Learning How to Love
Learning How to Love Through Jesus and His Church
By John Paciotti
To see me now and how much I am deep-seated in my Catholic faith and involvement in Prince of Peace’s Prison Ministry, you would never know that my faith journey up until my forties was very shallow and detached. It wasn’t until my life as I knew it began to fall apart that I gave in and finally let God change my heart. Once I found my true identity in Christ and His Church, His love became sealed permanently on my heart, transforming my life by teaching me how to love.
I grew up in northern Minnesota in what I call a marginal Catholic family. I attended Sunday Mass and Holy Days; my mom was active in the lady’s guild; my dad was active in the Knights of Columbus; I made all my sacraments, but we didn’t practice our faith much in the home. As a result, as a young man, I strayed from the Church and attended Mass only sparingly and didn’t study or practice my faith. I thought that God didn’t care if I went to Mass, as long as I didn’t do anything really bad. I believed that requiring attendance at Mass was only a rule of the Catholic Church to get people to donate money. Besides, the Church was full of hypocrites. I was from a small town and I knew everyone. I knew the drinkers and womanizers and dishonest people sitting in the pews. I wasn’t going to be like them.
In my forties, things were falling apart in my life. My marriage with my wife, Susie, was in trouble and on the verge of divorce. My career wasn’t where I had hoped it would be. We were in stressful financial difficulties. My life and marriage were in total disarray. I tried turning to God by attending Mass regularly and becoming active in the Knights of Columbus. Yet, I didn’t think I was getting any help from Him. When some friends from my church invited me to a weekend retreat, at first, I rejected their invitations. I believed I didn’t have time to waste on a retreat. I finally relented, thinking, “At least it will get me out of the house and away from ‘her’ for a weekend.”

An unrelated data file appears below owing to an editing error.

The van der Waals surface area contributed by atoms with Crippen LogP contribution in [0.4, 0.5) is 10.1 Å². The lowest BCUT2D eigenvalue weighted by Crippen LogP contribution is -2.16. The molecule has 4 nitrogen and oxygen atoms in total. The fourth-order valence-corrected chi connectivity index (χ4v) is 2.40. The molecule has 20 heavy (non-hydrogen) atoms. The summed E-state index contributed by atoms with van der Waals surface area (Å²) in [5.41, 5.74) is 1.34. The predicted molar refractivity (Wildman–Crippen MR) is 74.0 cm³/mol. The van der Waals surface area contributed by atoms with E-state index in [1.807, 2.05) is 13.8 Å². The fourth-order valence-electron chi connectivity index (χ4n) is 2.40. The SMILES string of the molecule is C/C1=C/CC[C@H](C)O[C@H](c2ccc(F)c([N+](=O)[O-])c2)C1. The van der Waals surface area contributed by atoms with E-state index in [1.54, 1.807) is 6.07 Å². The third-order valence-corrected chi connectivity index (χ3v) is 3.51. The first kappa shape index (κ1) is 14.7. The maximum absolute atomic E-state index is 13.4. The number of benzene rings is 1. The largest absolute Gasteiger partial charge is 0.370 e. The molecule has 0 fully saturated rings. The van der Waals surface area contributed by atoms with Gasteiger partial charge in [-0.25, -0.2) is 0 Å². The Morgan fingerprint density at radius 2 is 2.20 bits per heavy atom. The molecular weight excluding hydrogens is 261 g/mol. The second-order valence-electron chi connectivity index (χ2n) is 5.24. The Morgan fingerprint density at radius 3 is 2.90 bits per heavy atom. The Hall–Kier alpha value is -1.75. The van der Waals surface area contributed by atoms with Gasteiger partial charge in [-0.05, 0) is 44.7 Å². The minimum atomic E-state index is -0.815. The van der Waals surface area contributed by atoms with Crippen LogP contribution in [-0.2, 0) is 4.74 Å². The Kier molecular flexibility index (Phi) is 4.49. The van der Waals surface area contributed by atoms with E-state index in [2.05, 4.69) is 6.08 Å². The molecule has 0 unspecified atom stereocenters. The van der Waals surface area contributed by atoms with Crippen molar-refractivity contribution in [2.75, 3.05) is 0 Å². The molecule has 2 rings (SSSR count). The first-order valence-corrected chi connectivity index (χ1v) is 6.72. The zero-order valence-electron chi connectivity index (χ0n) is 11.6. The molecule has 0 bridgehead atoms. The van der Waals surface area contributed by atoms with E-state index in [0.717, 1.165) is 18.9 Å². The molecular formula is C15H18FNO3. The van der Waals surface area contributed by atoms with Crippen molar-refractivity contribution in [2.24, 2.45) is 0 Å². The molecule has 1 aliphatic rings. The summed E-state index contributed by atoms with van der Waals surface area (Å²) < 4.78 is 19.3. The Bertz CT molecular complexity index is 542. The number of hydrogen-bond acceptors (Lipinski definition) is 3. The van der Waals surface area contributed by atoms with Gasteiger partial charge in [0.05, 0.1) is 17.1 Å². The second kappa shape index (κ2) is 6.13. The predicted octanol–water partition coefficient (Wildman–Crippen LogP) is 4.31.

That’s when I lived my Cursillo Retreat. That weekend in 1996, I experienced the love of God for the very first time, which included my telling Jesus that I loved Him. In Genesis 1:27, it says, “God created man in his image, in the divine image he created him; male and female he created them.” I realized that I had created God in my own image and the “god” that I had created wasn’t the God of the bible or the Church. I made a commitment to “Let go and let God.”
I also began living the Cursillo Fourth Day. I met weekly with a small group of like-minded men for support and accountability. I began to study and practice my faith. I practiced the Cursillo method of evangelization which is “Make a friend, be a friend, bring a friend to Christ.” That’s when healing began in my life, and with my marriage and family.
Nowhere in the bible does Jesus tell us, “I love you.” Instead, He shows us His love and thus shows us how to love. He said, “Just so, the Son of Man did not come to be served, but to serve and to give his life as a ransom for many” (Mt 20:28). I knew that I must return His love by serving Him and others.
In 2007, when the company I worked for was acquired by a Texas company, we moved from Oklahoma to Houston and joined Prince of Peace. We were settling in and just getting acquainted with our new surroundings, when Susie developed pancreatic cancer. I spent the next months as her caregiver until she passed away in 2009. In 2010, I found healing at an ACTS retreat at POP, and I began to serve as an Extraordinary Minister of Holy Communion to Kindred Hospital.
In 2013, another unexpected blessing through Church came my way. I met Maria through my spiritual director, Father Rafa Becerra, who was her parish priest at St. Leo the Great. Maria and I were married in August 2015. During this time, Maria was serving as a volunteer at the Houston detention center conducting services for the undocumented migrants being detained there. She convinced me to join her, which became the beginning of my involvement with the prison ministry.